A description will next be made of the structure of the mask 13 with reference to FIG. 7(a) through FIG. 7(e), which are enlarged fragmentary cross-sectional views of various specific examples of the structures of the blocking portion and transmitting portion of the mask 13. A mask 13 shown in FIG. 7(a) comprises a film 13a1 and a through-hole 13b100 bored through the film 13a1. The film 13a1 makes up the blocking portion 13a shown in FIG. 5, while the through-hole 13b100 forms the transmitting portion 13b. The film 13a1 is formed of a material, which has an acoustic impedance (ρc=2.0-3.0) closer to that of the medium (water) and can substantially attenuate ultrasonic waves. Exemplary materials having these properties include Saran[trade mark for poly(vinylidene chloride) and copolymers; products of Dow Chemical Co.λ-type resins, polyethylene and polystyrene. Because of the above-described properties of the film 13a1, ultrasonic beam components impinging the film 13a1 of the mask 13 are substantially unreflected and while passing through the film 13a1, are significantly attenuated. Reflected waves of ultrasonic beam components which have passed through the film 13a1 and entered the sample 2 also undergo substantial attenuation upon passage through the film 13a1. As a result, reflected wave components from the surface of the film 13a1 and those from the sample 2 by way of the film 13a1 are extremely reduced. Accordingly, reflected wave components returning to the acoustic lens 1b are practically only those passed through the through-hole 13b100.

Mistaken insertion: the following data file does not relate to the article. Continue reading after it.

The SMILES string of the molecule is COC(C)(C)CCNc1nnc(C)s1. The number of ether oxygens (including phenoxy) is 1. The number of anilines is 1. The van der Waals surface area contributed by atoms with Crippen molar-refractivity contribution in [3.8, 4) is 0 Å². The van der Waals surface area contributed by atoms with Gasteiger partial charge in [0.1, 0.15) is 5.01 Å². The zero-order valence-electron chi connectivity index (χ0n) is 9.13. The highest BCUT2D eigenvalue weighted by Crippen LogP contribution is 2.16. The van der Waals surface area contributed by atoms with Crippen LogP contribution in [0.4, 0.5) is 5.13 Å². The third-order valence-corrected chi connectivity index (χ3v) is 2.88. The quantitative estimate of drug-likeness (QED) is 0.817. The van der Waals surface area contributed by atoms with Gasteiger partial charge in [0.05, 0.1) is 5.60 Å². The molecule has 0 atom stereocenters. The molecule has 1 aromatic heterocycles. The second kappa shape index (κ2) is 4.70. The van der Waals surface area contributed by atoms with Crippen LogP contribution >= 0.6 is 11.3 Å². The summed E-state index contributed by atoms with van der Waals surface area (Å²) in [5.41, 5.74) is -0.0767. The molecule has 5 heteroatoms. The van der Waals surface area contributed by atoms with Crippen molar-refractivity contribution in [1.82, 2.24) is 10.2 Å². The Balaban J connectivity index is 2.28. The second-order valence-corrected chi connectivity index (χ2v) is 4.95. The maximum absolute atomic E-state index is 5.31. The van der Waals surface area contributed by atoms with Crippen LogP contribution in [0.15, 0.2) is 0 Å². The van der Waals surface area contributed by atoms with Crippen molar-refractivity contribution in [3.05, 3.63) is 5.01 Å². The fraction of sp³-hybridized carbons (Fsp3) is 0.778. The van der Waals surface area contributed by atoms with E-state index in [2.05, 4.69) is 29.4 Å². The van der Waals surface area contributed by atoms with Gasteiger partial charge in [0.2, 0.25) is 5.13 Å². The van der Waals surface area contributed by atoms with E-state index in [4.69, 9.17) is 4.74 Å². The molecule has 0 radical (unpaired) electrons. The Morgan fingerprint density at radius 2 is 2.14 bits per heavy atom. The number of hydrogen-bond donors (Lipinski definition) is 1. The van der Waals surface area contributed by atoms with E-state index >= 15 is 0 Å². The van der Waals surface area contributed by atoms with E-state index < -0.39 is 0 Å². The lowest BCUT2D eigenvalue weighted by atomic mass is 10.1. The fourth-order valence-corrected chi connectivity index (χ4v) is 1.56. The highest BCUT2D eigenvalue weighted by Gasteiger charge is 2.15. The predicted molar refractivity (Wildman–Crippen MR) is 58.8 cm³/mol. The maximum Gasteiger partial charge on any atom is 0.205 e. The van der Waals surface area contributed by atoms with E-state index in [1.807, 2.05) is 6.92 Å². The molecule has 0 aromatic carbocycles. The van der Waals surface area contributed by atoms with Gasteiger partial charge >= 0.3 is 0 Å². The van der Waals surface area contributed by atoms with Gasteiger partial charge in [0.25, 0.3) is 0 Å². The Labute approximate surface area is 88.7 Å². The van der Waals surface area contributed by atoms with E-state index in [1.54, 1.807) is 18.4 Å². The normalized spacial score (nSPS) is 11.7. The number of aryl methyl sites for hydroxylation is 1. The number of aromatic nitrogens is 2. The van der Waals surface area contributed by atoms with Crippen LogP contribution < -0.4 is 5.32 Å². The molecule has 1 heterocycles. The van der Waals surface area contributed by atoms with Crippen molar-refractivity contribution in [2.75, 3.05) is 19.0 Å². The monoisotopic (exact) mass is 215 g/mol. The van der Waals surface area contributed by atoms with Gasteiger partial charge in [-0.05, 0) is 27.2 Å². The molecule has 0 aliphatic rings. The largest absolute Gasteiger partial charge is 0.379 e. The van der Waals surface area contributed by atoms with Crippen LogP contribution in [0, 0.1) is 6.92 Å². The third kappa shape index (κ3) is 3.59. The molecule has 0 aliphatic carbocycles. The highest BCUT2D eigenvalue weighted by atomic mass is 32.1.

Another mask 13 depicted in FIG. 7(b) is formed of a film 13a1, which is of the same type as that shown in FIG. 7(a), and a metal foil 13c bonded to the film 13a1. Designated at symbol 13c100 is a through-hole formed through the metal foil 13c. The through-hole 13c100 is in registration with the through hole 13b100 of the film 13a1. As the metal foil 13c, any foil of a material which does not permit transmission of ultrasonic waves, has high rigidity and can be can be used. For example, a foil of a metal such as stainless steel or molybdenum can be used. Ultrasonic wave components entering through the film 13a1 are completely blocked by the metal foil 13c before they reach the sample 2. In addition, reflected wave components from the metal foil 13c are attenuated again while returning through the film 13a1. The provision of the metal foil 13c therefore allows the mask 13 to bring about the same advantageous effects as the mask 13 shown in FIG. 7(a) and in addition, imparts rigidity to the flexible film 13a1 to maintain the transmitting portion 13b (i.e., the through-hole 13b.sub. 100) in a predetermined shape. There is a further advantage that the transmitting portion 13b can be formed by etching.

A further mask 13 illustrated in FIG. 7(c) comprises a film 13a2, which is free of any through-hole, and a metal foil 13c of the same type as that shown in FIG. 7(b). The metal foil 13c is bonded to the film 13a2. The film 13a2 is formed of the same material as the films 13a1 shown in FIGS. 7(a) and 7(b) but its thickness is set at λ/4, λ being the wavelength of an ultrasonic wave to be used. Where the thickness is λ/4 as in the present modification, the film exhibits good transmission of the ultrasonic beam. It is therefore unnecessary to form such a through-hole as the throughhole 13b100 shown in FIG. 7(b), whereby the mask can be fabricated easily.